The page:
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Superalgebraically Convergent Smoothly-Windowed Lattice Sums

for Doubly Periodic Green Functions in Three-Dimensional Space∗

Oscar P. Bruno†

, Stephen P. Shipman‡

, Catalin Turc§

, Stephanos Venakides¶

Abstract

This work, Part I in a two-part series, presents (i) A simple and highly eﬃcient algorithm

for evaluation of quasi-periodic Green functions, as well as (ii) An associated boundary-integral

equation method for the numerical solution of problems of scattering of waves by doubly periodic

arrays of scatterers in three-dimensional space. Except for certain “Wood frequencies” at which

the quasi-periodic Green function ceases to exist, the proposed approach, which is based on

smooth windowing functions, gives rise to tapered lattice sums which converge superalgebraically

fast to the Green function—that is, faster than any power of the number of terms used. This

is in sharp contrast to the extremely slow convergence exhibited by the lattice sums in the

absence of smooth windowing. (The Wood-frequency problem is treated in Part II.) This paper

establishes rigorously the superalgebraic convergence of the windowed lattice sums. A variety

of numerical results demonstrate the practical eﬃciency of the proposed approach.

Keywords: scattering, periodic Green function, lattice sum, smooth truncation, super-

algebraic convergence, boundary-integral equations.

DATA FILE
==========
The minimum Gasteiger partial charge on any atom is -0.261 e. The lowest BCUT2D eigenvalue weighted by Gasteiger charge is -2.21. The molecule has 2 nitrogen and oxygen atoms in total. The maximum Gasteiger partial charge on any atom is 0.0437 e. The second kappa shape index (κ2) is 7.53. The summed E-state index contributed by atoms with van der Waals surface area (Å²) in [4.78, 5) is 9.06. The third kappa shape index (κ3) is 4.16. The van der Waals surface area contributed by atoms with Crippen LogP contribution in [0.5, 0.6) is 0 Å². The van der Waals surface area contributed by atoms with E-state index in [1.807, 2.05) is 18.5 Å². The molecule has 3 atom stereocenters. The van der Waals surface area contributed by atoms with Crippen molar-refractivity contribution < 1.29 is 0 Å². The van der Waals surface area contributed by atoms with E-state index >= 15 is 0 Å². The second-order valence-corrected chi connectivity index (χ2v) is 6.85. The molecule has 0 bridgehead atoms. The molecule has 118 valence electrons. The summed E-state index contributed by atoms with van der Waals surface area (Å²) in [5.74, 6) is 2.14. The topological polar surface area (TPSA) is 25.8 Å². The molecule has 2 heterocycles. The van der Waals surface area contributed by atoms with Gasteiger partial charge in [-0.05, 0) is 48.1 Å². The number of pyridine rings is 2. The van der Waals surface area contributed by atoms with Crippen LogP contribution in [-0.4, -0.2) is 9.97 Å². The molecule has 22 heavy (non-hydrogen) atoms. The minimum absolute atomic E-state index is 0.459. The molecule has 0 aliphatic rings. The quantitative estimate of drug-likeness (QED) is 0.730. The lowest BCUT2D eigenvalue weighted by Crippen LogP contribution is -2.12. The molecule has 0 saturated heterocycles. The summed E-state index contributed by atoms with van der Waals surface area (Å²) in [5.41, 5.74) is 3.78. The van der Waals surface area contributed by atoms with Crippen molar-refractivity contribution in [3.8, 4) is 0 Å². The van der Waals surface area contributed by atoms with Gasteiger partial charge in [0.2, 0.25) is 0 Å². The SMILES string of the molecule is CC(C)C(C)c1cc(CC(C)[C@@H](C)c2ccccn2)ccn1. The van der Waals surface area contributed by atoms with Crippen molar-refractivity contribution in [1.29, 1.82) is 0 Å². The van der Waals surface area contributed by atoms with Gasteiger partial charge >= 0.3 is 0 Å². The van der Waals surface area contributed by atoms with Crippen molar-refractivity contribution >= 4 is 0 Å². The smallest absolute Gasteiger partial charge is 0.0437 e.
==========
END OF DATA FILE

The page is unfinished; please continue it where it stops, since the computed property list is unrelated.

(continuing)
1 Introduction

The numerical solution of problems of electromagnetic, acoustic and elastic wave scattering by

doubly periodic structures entails signiﬁcant diﬃculties. Assuming harmonic temporal dependence

with frequency ω, the scattered ﬁelds can be obtained by means of numerical methods based

on integral equations—provided that a viable numerical scheme is used to evaluate the classical

radiating quasi-periodic Green function Gqper for the three-dimensional scalar Helmholtz operator

H[u] = ∆u+k2u(k=ω/c where cis the propagation speed). The diﬃculties arise, to a signiﬁcant

extent, from challenges posed by the evaluation of the quasi-periodic Green function.

The quasi-periodic Green function Gqper can be constructed as an inﬁnite sum of free-space

Green functions (Helmholtz monopoles) with doubly periodically distributed monopole singulari-

ties. Let v1and v2denote two independent vectors in R2that characterize the periodicity, and

let v∗

1and v∗

2be the dual vectors, that is v∗

i·vj=δij. The Bloch wavevector will be denoted by

∗This is a preprint of a published article: O. P. Bruno, S. P. Shipman, C. Turc, S. Venakides, Proc. R. Soc. A

2016 472 20160255; DOI: 10.1098/rspa.2016.0255, published 6 July 2016. Please see that publication for the correct,

updated version.

†Applied and Computational Mathematics, Caltech, Pasadena, CA 91125. Email: obruno@caltech.edu

‡Dept. of Mathematics, Louisiana State University, Baton Rouge, LA 70803. Email: shipman@math.lsu.edu;

ORCID orcid.org/0000-0001-6620-6528

§Dept. of Math. Sciences, New Jersey Inst. of Technology, Newark, NJ 07102. Email: catalin.c.turc@njit.edu

¶Dept. of Mathematics, Duke University, Durham, NC 27708. Email: ven@math.duke.edu

1

k=αv∗

1+βv∗

2, where αand βare the Bloch wavenumbers. With the notation |·|for vector norm

and x= (x, y, z) and ˜

x= (x, y) and

r2

mn =|˜

x+mv1+nv2|2+z2,(1)

the quasi-periodic Green function can be expressed in the form

Gqper (x) = 1

4πX

m,n∈Z

eikrmn

rmn

e−ik·(mv1+nv2).(2)

Notice that k·(mv1+nv2) = αm+βn. The function Gqper(x) possesses the quasi-periodic property

Gqper (˜

x+mv1+nv2, z) = Gqper(˜

x, z)ei(αm+βn).(3)

The series expansion (2) possesses notoriously poor convergence properties. Various methods

to accelerate its convergence, notably the Ewald method [16, 13, 22], have been proposed. A survey